Our History

Friends from vet school days and back from service with the Royal Army Veterinary Corps during WW11, Richard Hartley and Charles Foden founded St Peter’s Vets in Petersfield in 1947.

The practice became quickly established and further vets were recruited to treat predominantly horses and farm animals in the area around Petersfield. In the 1970s, further changes heralded the practice we know today.

In 1972 the practice moved from the town square to its current premises in St Peters Road. It gave up horse work in 1973 (Richard Hartley left to form his own specialist equine practice) allowing St Peter’s to concentrate and develop an expertise in small animal practice. The surgery in London Road, Horndean was opened in 1978, undergoing further significant expansion with the addition of a surgical suite in 2002.

In 1986 the practice opened a surgery in Liss, offering a service to clients in the villages to the north of Petersfield. In 2004 the practice gave up treating farm animals and it became entirely dedicated to the treatment of small animals, supported by a growing team of Veterinary Nurses.

The practice continues to diagnose and treat a wide range of ailments in all pet animals. 2018 will see the practice embark on an ambitious development of the premises at Petersfield.

We are also proud to have all 3 surgeries accredited by the Royal College of Veterinary Surgeons.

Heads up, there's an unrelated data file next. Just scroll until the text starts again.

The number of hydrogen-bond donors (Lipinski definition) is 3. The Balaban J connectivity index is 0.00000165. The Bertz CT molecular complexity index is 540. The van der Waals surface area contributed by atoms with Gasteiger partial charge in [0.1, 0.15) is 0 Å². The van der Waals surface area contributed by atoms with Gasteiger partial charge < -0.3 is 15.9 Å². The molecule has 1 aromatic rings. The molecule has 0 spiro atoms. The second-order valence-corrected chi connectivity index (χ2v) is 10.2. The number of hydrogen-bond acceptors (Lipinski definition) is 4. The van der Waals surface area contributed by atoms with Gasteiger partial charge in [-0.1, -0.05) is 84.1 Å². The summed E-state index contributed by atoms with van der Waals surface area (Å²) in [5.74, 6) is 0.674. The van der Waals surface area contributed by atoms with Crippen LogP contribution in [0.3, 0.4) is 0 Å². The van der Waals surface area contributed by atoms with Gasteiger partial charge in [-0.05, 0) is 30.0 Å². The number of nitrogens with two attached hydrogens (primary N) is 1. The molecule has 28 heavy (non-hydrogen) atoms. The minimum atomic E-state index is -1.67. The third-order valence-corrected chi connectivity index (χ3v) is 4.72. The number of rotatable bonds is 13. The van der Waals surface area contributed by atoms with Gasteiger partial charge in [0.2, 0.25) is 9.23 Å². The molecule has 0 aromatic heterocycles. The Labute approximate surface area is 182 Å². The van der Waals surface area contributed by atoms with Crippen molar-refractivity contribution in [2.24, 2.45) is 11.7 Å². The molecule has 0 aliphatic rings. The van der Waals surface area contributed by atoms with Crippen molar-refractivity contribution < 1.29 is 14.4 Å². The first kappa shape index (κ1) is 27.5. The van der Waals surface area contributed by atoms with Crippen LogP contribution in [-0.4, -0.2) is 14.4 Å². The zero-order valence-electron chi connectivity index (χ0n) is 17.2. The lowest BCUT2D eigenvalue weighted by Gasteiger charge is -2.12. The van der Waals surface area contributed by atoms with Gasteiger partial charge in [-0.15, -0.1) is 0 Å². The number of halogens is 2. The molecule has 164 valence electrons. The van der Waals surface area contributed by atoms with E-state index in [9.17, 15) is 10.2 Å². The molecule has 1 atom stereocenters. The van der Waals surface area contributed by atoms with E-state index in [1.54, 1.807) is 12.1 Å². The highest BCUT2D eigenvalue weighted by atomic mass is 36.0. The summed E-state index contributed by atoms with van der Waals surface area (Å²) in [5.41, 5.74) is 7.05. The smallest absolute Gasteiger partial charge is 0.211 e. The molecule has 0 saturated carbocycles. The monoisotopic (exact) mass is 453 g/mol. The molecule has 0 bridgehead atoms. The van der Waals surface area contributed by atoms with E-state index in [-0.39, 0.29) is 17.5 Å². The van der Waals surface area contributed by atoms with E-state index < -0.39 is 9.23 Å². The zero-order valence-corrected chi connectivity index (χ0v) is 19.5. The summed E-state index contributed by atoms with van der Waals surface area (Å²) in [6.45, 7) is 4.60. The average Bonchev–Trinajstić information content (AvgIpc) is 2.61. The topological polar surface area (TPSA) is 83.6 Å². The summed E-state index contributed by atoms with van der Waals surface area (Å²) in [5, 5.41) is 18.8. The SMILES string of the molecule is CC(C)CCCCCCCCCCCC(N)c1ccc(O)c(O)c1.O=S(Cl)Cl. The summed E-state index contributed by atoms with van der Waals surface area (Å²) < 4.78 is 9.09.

Our Surgeries

Our Petersfield and Horndean surgeries are both fully equipped with modern surgical operating and diagnostic equipment, including dental, digital x-ray and laboratory facilities, maintained to the highest standards.

In addition, ultrasound, endoscopy and ECG are available at Petersfield, where animals can be hospitalised for varying periods if necessary. Here animals can be monitored and assessed by our team and their care plan adjusted accordingly to their needs.

Cases from our Horndean and Liss branches requiring major surgical or long term medical care are transferred to our Petersfield branch. All of our surgeries are digitally linked and equipped with computerised clinical records. The clinical notes of any animal can be easily viewed at any surgery.